By Amy Silverman
By Olivia LaVecchia
By Monica Alonzo and Stephen Lemons
By Chris Parker
By Michael Lacey
By Weston Phippen
Brewer, forever stroking herself in her book, naturally, calls it one of her "into the lion's den moments," insisting that she wasn't going to turn down the invite and "run and hide," as some of her advisers suggested.
Cynically, she already had decided to sign 1070. Waiting 'til the last moment was mere pretense.
But while Brewer was more than willing to throw Arizona's Latino population into the fire, she couldn't stand the glow of the furnace.
During the CLPC dinner, board chair Erica Gonzalez-Melendez told Brewer that 1070 would make Hispanics "second-class citizens." Brewer, in a classic example of what sociologists call "white privilege," fumes in her book that Gonzalez-Melendez's remarks were "insulting" and "slanderous."
What's really insulting and slanderous, however, is Brewer's suggestion in Scorpions that she was in some way physically endangered that evening. All because Gonzalez-Melendez received a standing ovation and the crowd began to chant, "Veto the bill."
This was Brewer's excuse for storming out of the banquet, instead of staying to hear out those who would be directly affected by 1070.
I was there that evening and followed Brewer into the corridor, in an attempt to question her about the event.
Brewer remembers me in her tome as "a reporter from the same paper that had pulled the record labeling stunt on me years ago." She uses this as an excuse for continuing to walk away. Pure pusillanimity.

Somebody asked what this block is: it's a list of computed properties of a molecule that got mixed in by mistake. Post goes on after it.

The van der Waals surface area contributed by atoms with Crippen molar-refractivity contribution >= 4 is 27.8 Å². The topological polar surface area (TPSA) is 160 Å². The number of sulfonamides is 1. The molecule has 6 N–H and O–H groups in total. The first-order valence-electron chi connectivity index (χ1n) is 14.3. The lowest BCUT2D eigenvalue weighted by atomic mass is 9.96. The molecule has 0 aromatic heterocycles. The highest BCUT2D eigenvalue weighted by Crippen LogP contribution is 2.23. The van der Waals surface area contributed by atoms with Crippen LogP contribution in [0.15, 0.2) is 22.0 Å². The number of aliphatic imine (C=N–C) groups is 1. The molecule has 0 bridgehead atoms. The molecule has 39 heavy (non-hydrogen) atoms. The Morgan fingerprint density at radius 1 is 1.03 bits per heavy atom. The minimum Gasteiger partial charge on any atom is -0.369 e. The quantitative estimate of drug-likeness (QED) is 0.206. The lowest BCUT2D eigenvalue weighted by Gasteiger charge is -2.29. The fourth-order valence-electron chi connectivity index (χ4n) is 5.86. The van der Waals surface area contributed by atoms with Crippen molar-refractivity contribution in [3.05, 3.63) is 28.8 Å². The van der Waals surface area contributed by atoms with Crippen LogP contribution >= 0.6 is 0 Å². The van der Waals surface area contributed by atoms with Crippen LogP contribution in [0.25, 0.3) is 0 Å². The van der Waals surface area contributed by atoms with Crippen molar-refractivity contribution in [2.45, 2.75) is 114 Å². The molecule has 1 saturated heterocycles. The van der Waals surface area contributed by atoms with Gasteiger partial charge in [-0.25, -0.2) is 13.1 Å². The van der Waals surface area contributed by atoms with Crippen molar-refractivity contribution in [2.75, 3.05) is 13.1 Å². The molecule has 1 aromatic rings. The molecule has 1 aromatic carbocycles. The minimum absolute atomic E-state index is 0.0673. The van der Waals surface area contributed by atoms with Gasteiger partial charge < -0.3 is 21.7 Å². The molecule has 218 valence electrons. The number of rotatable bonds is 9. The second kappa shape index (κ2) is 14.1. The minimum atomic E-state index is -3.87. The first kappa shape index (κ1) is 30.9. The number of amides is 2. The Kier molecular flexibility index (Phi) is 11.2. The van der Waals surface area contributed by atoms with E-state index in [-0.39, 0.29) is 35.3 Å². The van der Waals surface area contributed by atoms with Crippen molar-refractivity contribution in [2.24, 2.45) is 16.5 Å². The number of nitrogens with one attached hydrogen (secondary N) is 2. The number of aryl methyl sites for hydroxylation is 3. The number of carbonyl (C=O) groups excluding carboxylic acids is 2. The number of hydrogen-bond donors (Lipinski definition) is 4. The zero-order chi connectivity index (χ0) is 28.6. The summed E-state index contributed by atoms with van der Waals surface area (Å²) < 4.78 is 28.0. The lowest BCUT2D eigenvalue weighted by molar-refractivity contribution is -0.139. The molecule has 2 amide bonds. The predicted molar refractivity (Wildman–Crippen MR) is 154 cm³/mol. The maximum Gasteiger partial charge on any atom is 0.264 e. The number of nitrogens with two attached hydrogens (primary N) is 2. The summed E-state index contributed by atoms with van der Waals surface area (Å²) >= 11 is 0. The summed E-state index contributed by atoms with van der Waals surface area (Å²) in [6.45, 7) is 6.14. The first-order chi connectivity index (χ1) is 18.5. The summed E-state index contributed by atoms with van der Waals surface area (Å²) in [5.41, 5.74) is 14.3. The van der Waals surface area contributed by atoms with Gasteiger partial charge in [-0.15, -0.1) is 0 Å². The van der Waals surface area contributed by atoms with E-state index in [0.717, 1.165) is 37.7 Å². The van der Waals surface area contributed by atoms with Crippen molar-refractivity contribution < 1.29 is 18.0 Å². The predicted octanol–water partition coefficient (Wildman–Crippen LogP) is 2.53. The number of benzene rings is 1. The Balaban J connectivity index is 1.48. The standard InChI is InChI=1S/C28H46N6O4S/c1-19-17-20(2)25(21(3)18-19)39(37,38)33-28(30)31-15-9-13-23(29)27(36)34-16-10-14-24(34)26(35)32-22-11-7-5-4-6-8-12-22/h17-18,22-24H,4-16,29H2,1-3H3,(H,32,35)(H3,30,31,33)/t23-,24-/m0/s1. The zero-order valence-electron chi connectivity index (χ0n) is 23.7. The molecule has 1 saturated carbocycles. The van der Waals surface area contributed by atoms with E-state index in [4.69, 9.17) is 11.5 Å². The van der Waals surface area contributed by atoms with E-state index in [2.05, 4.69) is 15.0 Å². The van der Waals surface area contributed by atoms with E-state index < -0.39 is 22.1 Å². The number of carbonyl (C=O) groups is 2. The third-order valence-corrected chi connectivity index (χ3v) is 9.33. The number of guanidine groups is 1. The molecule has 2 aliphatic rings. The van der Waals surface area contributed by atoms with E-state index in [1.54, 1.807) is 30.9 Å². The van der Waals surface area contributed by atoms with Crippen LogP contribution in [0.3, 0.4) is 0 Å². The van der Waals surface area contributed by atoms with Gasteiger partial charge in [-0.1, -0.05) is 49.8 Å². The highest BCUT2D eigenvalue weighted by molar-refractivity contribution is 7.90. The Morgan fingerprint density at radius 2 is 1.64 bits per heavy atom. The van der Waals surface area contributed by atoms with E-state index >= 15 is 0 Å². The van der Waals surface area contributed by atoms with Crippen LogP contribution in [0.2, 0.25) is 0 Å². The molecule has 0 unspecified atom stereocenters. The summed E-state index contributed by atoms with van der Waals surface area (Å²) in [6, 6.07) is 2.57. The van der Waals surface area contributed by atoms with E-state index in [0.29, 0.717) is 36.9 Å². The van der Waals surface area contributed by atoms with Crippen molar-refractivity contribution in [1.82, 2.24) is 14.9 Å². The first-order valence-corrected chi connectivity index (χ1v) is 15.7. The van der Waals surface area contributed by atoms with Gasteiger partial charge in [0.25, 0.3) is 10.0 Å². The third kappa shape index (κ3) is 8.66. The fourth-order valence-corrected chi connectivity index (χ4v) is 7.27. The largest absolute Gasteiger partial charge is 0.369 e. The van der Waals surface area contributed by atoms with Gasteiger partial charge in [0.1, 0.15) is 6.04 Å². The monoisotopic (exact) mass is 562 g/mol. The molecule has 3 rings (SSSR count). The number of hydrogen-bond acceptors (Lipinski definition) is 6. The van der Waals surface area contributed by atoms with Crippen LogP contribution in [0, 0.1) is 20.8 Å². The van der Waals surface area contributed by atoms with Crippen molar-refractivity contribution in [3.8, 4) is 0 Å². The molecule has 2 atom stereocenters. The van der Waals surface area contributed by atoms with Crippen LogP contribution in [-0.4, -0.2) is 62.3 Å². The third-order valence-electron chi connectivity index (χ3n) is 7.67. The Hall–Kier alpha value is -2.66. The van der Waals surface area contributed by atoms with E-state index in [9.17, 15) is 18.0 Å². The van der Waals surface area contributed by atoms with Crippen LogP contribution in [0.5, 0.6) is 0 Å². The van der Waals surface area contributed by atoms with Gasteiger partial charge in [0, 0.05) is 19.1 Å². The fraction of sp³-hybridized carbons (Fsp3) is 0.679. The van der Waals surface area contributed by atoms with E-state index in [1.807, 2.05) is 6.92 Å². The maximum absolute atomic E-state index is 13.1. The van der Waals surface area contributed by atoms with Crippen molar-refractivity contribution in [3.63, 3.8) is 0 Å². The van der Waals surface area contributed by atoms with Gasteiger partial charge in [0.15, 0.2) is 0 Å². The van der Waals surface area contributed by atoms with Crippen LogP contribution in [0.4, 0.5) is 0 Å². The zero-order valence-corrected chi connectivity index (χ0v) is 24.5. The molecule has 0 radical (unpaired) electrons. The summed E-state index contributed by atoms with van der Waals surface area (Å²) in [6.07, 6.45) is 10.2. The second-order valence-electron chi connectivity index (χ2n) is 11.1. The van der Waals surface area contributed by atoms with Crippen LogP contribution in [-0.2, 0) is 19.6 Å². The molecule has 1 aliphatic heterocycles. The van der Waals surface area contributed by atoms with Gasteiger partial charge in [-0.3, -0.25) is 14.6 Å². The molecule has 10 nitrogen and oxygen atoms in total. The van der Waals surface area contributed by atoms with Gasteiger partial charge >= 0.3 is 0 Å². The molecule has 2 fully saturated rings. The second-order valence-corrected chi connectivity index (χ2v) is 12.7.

By signing 1070, she did not do the difficult thing, as she insists. She did the easy thing. She pandered to racism whipped up by hateful nativists. And it paid off.
Before signing the bill, Brewer was getting clobbered in the polls by Democrat Goddard. After signing it, on the advice of right-wing political adviser Chuck Coughlin, her poll numbers soared, and she handily won the election.
Despite the recent release of her ghostwritten memoir, the worm appears to be turning for Brewer.
A recent survey by Public Policy Polling shows Brewer with a 49 percent disapproval rating. In the wake of the successful recall of Russell Pearce, 32 percent of poll respondents stated that they would support Brewer's recall.
It would take gathering more than 400,000 signatures to recall Brewer, who will be term-limited out in 2014.
Still, Randy Parraz, co-founder of Citizens for a Better Arizona, the group that forced the successful Pearce ouster, is keeping the recall option on the table.
If enough volunteers emerge, Parraz says, recalling the governor is feasible.
It's not a possibility I discount, if only because it finally would give Brewer something to really whine about.